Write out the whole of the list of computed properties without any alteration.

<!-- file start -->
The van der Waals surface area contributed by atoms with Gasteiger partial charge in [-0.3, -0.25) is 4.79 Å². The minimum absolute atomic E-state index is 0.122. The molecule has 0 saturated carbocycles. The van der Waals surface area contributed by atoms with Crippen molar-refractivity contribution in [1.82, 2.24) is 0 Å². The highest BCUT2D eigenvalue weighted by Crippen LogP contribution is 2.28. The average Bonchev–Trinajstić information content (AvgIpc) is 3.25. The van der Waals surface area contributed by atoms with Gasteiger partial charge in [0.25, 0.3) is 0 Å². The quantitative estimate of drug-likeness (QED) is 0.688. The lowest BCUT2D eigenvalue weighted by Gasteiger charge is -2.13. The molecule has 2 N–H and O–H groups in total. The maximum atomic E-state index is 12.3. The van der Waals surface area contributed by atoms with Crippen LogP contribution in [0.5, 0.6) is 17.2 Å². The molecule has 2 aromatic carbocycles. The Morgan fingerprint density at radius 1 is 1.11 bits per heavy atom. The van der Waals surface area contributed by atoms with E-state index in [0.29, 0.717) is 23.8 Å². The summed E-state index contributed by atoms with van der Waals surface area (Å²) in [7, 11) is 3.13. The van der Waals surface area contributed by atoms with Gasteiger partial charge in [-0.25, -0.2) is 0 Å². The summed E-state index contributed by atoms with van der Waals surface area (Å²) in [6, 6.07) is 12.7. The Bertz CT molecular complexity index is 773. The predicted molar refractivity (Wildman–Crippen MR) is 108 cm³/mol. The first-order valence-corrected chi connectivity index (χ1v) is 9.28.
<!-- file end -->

The van der Waals surface area contributed by atoms with Gasteiger partial charge in [-0.3, -0.25) is 4.79 Å². The minimum absolute atomic E-state index is 0.122. The molecule has 0 saturated carbocycles. The van der Waals surface area contributed by atoms with Crippen molar-refractivity contribution in [1.82, 2.24) is 0 Å². The highest BCUT2D eigenvalue weighted by Crippen LogP contribution is 2.28. The average Bonchev–Trinajstić information content (AvgIpc) is 3.25. The van der Waals surface area contributed by atoms with Gasteiger partial charge in [0.25, 0.3) is 0 Å². The quantitative estimate of drug-likeness (QED) is 0.688. The lowest BCUT2D eigenvalue weighted by Gasteiger charge is -2.13. The molecule has 2 N–H and O–H groups in total. The maximum atomic E-state index is 12.3. The van der Waals surface area contributed by atoms with Crippen LogP contribution in [0.5, 0.6) is 17.2 Å². The molecule has 2 aromatic carbocycles. The Morgan fingerprint density at radius 1 is 1.11 bits per heavy atom. The van der Waals surface area contributed by atoms with E-state index in [0.29, 0.717) is 23.8 Å². The summed E-state index contributed by atoms with van der Waals surface area (Å²) in [7, 11) is 3.13. The van der Waals surface area contributed by atoms with Gasteiger partial charge in [-0.25, -0.2) is 0 Å². The summed E-state index contributed by atoms with van der Waals surface area (Å²) in [6, 6.07) is 12.7. The Bertz CT molecular complexity index is 773. The predicted molar refractivity (Wildman–Crippen MR) is 108 cm³/mol. The first-order valence-corrected chi connectivity index (χ1v) is 9.28.